Course Title: Make a presentation
Part B: Course Detail
Teaching Period: Term1 2012
Course Code: COMM5908C
Course Title: Make a presentation
School: 345T Media and Communication
Campus: City Campus
Program: C5216 - Diploma of Screen and Media
Course Contact : Program Administration
Course Contact Phone: +61 3 9925 4815
Course Contact Email:firstname.lastname@example.org
Name and Contact Details of All Other Relevant Staff
Teacher: Mr Janis Lesinskis
Phone: 9925 4982
Nominal Hours: 30
Regardless of the mode of delivery, represent a guide to the relative teaching time and student effort required to successfully achieve a particular competency/module. This may include not only scheduled classes or workplace visits but also the amount of effort required to undertake, evaluate and complete all assessment requirements, including any non-classroom activities.
Pre-requisites and Co-requisites
This course covers the performance outcomes, skills and knowledge required to prepare, deliver and review a presentation to a target audience.
National Codes, Titles, Elements and Performance Criteria
National Element Code & Title:
BSBCMM401A Make a presentation
Deliver a presentation
1.1 Plan and document presentation approach and intended
Prepare a presentation
2.1 Explain and discuss desired outcomes of the presentation
Review the presentation
3.1 Implement techniques to review the effectiveness of
On successful completion of this unit, you will be able to make a presentation to an audience that incorporates research and methodical preparation.
Details of Learning Activities
Research, analyse and interpret a range of genre films in historical and theoretical contexts.
Identify production and story elements in cinematic narratives.
Read and analyse genre films and film genres with reference to production and story elements, film history and culture, and other intertextual elements (interpreting films using films and/or other works of art).
Identify generic conventions and form a comprehensive knowledge of narrative devices that would enable them to identify film genres and genre films.
Utilise this knowledge in presentation and research; discussing, analysing and interpreting cinematic texts.
Screening: Battleship Potemkin (Sergei Eisenstein, 1925)
Tutorial: Introduction. Course Outline. Assessment Briefing. Production and story elements. Early Film History, Russian School of Montage, German Expressionism.
Assessment 1 Briefing. Establishing timetable for presentations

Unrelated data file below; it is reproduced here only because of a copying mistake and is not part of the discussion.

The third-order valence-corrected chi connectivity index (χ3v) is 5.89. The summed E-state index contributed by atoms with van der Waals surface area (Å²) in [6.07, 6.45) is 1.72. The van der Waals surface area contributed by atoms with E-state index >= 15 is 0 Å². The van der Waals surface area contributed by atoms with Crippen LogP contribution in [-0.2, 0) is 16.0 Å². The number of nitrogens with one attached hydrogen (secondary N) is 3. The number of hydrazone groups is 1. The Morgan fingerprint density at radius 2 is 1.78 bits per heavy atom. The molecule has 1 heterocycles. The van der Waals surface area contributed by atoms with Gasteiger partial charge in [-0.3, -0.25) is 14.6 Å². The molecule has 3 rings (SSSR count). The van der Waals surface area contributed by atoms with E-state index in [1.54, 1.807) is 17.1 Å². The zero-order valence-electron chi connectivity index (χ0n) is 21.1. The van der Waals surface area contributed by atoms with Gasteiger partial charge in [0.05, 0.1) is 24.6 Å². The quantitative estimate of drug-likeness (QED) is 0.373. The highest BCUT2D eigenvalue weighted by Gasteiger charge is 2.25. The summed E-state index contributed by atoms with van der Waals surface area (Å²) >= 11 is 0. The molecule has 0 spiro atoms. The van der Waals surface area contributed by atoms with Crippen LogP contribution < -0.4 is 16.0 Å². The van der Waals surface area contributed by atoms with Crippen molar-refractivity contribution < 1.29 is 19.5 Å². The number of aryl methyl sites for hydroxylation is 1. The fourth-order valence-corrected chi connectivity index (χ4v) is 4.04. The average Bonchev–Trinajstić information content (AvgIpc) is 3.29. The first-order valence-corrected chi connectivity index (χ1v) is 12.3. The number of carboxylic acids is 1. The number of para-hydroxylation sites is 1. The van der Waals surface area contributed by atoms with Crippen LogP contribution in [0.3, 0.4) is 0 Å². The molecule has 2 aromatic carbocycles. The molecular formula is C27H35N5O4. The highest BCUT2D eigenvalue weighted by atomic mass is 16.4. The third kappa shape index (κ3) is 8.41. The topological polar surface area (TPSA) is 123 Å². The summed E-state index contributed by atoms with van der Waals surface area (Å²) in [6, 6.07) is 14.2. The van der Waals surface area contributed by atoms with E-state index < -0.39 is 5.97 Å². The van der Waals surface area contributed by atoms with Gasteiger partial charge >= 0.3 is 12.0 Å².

Screening: It Happened One Night (Frank Capra, 1934)
Tutorial: Classical Hollywood Era: Introduction. Discussing historical and cultural contexts, production and distribution patterns during the Classic Hollywood Era (1916-1960). Discussion of key conventions of romantic comedy.
Discussing class presentations and selection of texts.
Screening: Out of the Past (Jacques Tourneur, 1947).
Tutorial: Discussion of key genre conventions and narrative devices of film noir. Presentations.
Screening: Written on the Wind.
Tutorial: Discussion of genre conventions and narrative devices of melodrama in the films of Douglas Sirk and Max Ophuls.
Screening: Rear Window (Alfred Hitchcock, 1954).
Tutorial: ‘The four careers of Alfred Hitchcock’ and the key conventions of Hitchcockian thriller. Presentations.
Screening: 400 Blows (Francois Truffaut, 1959).
Tutorial: The Auteur Theory. The social, cultural and political contexts for the emergence of French New Wave and the key critics and filmmakers. Presentations.
Screening: Bonnie and Clyde (Arthur Penn, 1967).
Tutorial: The most significant films and filmmakers of the New Hollywood and ‘American Auteur Film’: Penn, Bogdanovich, Malick, Toback. Presentations.
Screening: The Thin Blue Line (Errol Morris, 1988)
Tutorial: Documentary Film and five documentary modes. Presentations.
Screening: Fargo (Joel Coen, 1996).
Tutorial: Genre crossovers, characterisation and narrative devices in the films of Coen brothers.
Screening: Chungking Express Wong Kar-Wai, 1994)
The elegiac romances of Wong Kar-Wai. The rise of Hong Kong and East Asian cinema.
Barrios, Richard. Screened Out: Playing Gay in Hollywood from Edison to Stonewall. Routledge: New York and London, 2003.
Benjamin, Walter. Illuminations. Fontana Press: London, 1970.
Bordwell, David and Thompson, Kristin. Film Art: An Introduction. Alfred A. Knopf: New York, 1986.
Felicity Collins, Brazen Brides, Grotesque Daughters, Treacherous Mothers Women’s funny business in Australian cinema from Sweetie to Holy Smoke.
Womenvision, Ed. Lisa French, Damned Publishing, Melbourne 2003)
Dixon, Wheeler Winston and Foster, Gwendolyn Audrey. A Short History of Film. Rutgers University Press: New Brunswick, New Jersey, 2008.
Elsaesser, Thomas, Horwath, Alexander and Noel King The Last American Picture Show: New Hollywood Cinema in the 1970s. Amsterdam University Press: Amsterdam, 2004.
Elsaesser, Thomas. European Cinema: Face to Face With Hollywood. Amsterdam University Press: Amsterdam, 2005.
Hollows, Joanne, Hutchins, Peter and Jancovich, Mark, ed. The Film Studies Reader. Arnold: London, 2000.
Kuhn, Annette. Women’s Pictures: Feminism and Cinema. Verso, 1994. Print.
Mennel, Barbara. Cities and Cinema. Routledge, 2008.
Monaco, James. How to Read a Film: The Art, Technology, Language, History and Theory of Film and Media. Oxford University Press: New York and Oxford, 1981.
Naremore, James. More Than Night: Film Noir in its Contexts. University of California Press: Berkeley, 2008.
Nichols, Bill, ed. Movies and Methods. University of California Press: Berkeley, Los Angeles, London, 1976.
Nichols, Bill. Representing Reality: Issues and Concepts in Documentary. Indiana University Press: Bloomington and Indianapolis, 1991.